In this space in January, I did a review of the Grapevine Video release of Paths to Paradise (1925)—an unsung silent comedy gem starring Raymond Griffith and Betty Compson. Since this week’s movie in TDOY’s silent spotlight, Open All Night (1924), also features the dapper Mr. G, I thought I’d preface my remarks by letting those interested know that Grapevine has made Paradise one of its new Blu-ray releases. Despite my intentions to economize around Rancho Yesteryear, I ponied up the necessary scratch to purchase a copy of the Paradise Blu-ray…persuaded by the news that I could get it at a nice discount since I had previously bought the DVD. (Yes, I know—I have no will power.)
Open All Night, inspired by the short stories of author Paul Morand, features Griffith in a small supporting role. The plot is more focused on Therese (Viola Dana) and Edmund Deverne (Adolphe Menjou), a married couple residing in the Eternal City. Therese loves her mild-mannered husband…but to paraphrase poet laureate Joanie Summers (Johnny Get Angry), she wants a brave man…she wants a cave man. Her good friend Isabelle Fèvre (Gale Henry) has a solution: Therese needs to check out cyclist Petit Mathieu (Maurice “Lefty” Flynn), who’s competing in the six-day bicycle race at the Cirque d’Hiver (Winter Circus). Mathieu is muy macho.
At the same time Therese is batting her eyelashes at Petit, husband Edmund meets up with Mathieu’s girlfriend, Lea (Jetta Goudal), in a nightclub…and falls mahdly in love with her. (Ah, Paris…) What will happen when the two mismatched couples meet up again at the Cirque d’Hiver? Well, I’m not spoiling anything—you know it’s bound to happen—but as I say often around TDOY, “Let the wacky complications ensue!
Okay, I’m going to spoil this much for you: Open All Night is not all that wacky. It’s Lubitsch-like romantic froth; Facebook compadre and Raymond Griffith historian Bruce Calvert correctly describes the picture as “a romantic dramedy that claims that women like a man who treats them roughly.” (That should go over big when it’s Movie Night at the battered women’s shelter.) It’s still a diverting little truffle featuring fine performances from the players; it was scripted by Willis Goldbeck (New York Times critic Dave Kehr speculates that Howard Hawks, Night’s production supervisor, might have also had a hand in the screenplay) and directed by Paul Bern—who’s perhaps better known as the ill-fated first husband of Jean Harlow.
Because Raymond Griffith handles the comic relief (assisted by Gale Henry—who works magic with what little she’s got), his participation in Night is reminiscent of that in Miss Bluebeard (1925), previously reviewed here on the blog. Griffith is Igor Romano, Henry’s “protégé,” introduced in a running gag as “the next movie sheik” (a little in-joke in that Paramount, the studio that released Night, had recently lost Rudolph Valentino due to a contract dispute). This topical bit would get a little tiresome were it not for the fact that when Henry introduces Ray to a gendarme with this announcement, the official asks for an autograph and then kisses Raymond on both cheeks. (Griffith has this priceless “Did-what-I-think-happen-happened?” look on his face in response.) By the time a second policeman gives Griffith the same treatment, the “sheik” removes his coat and is ready to scrap. Just before the end of Night, a headline announces Valentino’s return to the studio—and when he’s asked by the cop what he’s going to do now Griffith cries out “Doug!” as he bares his teeth in Fairbanks fashion.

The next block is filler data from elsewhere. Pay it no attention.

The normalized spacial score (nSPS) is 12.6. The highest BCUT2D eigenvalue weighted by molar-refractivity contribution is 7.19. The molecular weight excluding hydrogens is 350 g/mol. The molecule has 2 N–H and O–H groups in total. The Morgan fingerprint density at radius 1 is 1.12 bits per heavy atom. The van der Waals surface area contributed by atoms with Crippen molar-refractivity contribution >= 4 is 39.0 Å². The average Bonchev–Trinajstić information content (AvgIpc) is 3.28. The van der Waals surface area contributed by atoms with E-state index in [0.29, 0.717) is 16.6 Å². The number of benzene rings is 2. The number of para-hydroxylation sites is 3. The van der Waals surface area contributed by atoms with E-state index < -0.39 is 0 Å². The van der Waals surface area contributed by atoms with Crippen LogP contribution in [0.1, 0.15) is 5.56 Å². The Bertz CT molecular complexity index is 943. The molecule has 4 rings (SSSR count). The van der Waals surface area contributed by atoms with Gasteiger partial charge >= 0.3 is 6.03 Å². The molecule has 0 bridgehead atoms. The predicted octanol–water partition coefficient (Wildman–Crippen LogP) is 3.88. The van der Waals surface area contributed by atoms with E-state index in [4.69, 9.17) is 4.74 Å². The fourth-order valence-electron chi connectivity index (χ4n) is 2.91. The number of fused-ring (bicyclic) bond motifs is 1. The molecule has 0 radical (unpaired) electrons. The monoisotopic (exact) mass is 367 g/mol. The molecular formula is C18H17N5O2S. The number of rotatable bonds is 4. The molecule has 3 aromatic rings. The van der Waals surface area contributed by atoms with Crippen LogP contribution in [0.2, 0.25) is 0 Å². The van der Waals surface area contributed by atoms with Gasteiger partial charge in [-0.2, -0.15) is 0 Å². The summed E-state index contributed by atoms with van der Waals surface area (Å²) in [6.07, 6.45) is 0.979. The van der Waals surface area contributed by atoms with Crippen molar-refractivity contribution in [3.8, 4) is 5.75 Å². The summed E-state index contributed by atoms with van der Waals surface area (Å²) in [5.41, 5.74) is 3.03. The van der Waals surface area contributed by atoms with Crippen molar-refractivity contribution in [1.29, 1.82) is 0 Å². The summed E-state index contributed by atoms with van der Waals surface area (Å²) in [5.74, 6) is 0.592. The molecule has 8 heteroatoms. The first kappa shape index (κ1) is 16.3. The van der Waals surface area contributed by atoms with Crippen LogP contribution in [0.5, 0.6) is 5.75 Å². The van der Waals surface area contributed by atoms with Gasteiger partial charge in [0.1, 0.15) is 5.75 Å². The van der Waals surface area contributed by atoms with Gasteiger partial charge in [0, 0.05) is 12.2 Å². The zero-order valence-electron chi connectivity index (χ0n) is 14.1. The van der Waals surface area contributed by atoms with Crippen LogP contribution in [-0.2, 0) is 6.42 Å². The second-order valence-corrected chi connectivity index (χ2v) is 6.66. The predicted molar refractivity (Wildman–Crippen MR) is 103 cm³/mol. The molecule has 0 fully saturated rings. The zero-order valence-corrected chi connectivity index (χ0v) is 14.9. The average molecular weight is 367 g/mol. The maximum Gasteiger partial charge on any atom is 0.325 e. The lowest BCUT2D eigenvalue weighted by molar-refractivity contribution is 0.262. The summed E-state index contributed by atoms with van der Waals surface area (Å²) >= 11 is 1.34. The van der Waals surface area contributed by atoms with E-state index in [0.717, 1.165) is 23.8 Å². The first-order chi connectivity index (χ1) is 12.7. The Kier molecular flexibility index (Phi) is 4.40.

There’s no question that Griffith walks away with Open All Night; two bits made me give out with the hearty guffaws—the first has Raymond’s character staggering out in the middle of the bike riders’ course and he winds up having his cape snatched away by one of the cyclists. A couple of beats later, the cape has returned to him when they go around again. Griffith’s cape figures in the second laugh-out-loud gag; having “liberated” a breakfast tray brought to Flynn by his manager (Fritz Lang favorite Károly Huszár, billed as “Charles Puffy”), Raymond is all set to tuck in but his cape keeps getting in the way. When Griffith gets up to remove this hindrance, Huszár retrieves the tray…and when he sits down only to see that his repast has vanished, Griffith simply takes the napkin tucked under his chin and nonchalantly wipes his mouth. (I loved how subtly Griffith executed this.)
The (always reliable) IMDb says Open All Night runs 65 minutes…but the Grapevine version clocks in at just a little over an hour, so the company included an amusing one-reel comedy, Three Tough Onions (1928), as a bonus. It’s one of Educational’s “Cameo” comedies, starring Monte Collins (working here with director Jules White, who later supervised Monte’s antics at Columbia) as a newlywed who needs to follow in Adolphe Menjou’s Night footsteps and show a little gumption—the “Onions” in the title refers to his bride (Estelle Bradley) plus her ma (Catherine Parrish) and brother (Robert Graves), who have decided to move in with the couple. No great shakes, of course, but there are some nice bits (Graves is an amateur juggler who manages to break all the crockery in the joint) and Collins is his lovably exasperated self.